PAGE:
SEP 01, 2022
Comprehensive Ophthalmology, Cornea/External Disease
While previous research has examined the efficacy of omega-3 supplements to treat dry eye disease (DED), this study focused on the supplement’s potential for preventing the onset of DED.
This was a prespecified ancillary study of the Vitamin D and Omega-3 Trial (VITAL). The VITAL trial is a nationwide, randomized, double-blind, placebo-controlled trial evaluating whether the use of vitamin D or marine omega-3 fatty acids reduces the risk of cancer and cardiovascular disease. Participants included women 55 years or older and men 50 years or older, and for this ancillary study, participants also were free of dry eye disease or severe dry eye symptoms. Individuals in the VITAL study were assigned to either: 1) fish oil and vitamin D, 2) fish oil and placebo vitamin D, 3) placebo fish oil and vitamin D, or 4) placebo fish oil and placebo vitamin D. In the ancillary study, analysis was performed comparing the omega-3 and placebo omega-3 groups, adjusting for vitamin D assignment. The primary end point was a new diagnosis of dry eye disease (confirmed by records review or a clinician questionnaire) and the secondary end point was a composite of new dry eye disease diagnoses and all patient reports of severe dry eye symptoms (obtained by questionnaire).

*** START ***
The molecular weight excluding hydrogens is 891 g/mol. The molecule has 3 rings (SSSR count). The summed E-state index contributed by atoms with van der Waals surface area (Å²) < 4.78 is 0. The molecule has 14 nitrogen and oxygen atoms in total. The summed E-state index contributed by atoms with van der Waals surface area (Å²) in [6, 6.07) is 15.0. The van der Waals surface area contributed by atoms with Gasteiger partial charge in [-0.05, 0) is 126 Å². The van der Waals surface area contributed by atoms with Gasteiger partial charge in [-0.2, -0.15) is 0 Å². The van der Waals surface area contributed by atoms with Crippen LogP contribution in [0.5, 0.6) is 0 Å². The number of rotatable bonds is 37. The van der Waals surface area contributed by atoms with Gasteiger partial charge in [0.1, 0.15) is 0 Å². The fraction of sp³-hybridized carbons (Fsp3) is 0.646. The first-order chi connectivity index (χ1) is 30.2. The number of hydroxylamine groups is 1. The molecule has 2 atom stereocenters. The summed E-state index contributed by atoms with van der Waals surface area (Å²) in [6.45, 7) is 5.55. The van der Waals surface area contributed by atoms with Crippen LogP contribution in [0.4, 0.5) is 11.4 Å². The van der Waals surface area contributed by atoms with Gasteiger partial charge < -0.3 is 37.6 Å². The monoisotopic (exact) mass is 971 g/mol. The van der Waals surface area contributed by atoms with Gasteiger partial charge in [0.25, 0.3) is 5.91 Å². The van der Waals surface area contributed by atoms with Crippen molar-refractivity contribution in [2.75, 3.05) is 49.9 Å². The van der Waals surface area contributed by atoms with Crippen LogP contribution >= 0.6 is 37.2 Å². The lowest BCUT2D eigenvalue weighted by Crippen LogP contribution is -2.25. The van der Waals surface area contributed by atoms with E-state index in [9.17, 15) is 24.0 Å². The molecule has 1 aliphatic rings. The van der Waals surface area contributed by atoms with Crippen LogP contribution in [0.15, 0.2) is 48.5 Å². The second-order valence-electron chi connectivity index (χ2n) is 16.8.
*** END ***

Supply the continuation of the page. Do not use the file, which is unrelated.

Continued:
The median follow-up in this study was 5.3 years. Patients assigned to the placebo group and patients assigned to the omega-3 group demonstrated similar rates of new diagnoses of dry eye disease and new onset of severe dry eye symptoms. Exclusions of end points confirmed early in the follow-up period did not change this finding.
A limitation of the study is that dry eye was diagnosed not by studying ophthalmology exams, but by patient report followed by records review. This approach may underestimate the number of patients with new dry eye diagnoses. Subtypes of dry eye disease also were not differentiated in this study. Additionally, the dose of 1 g per day of marine omega-3 fatty acids may not have been high enough to see an effect.
This randomized clinical trial demonstrated that long-term supplementation with marine omega-3 fatty acids does not decrease the incidence of dry eye diagnosis or severe dry eye symptoms. This study, therefore, does not support use of omega-3 fatty acids to prevent dry eye disease.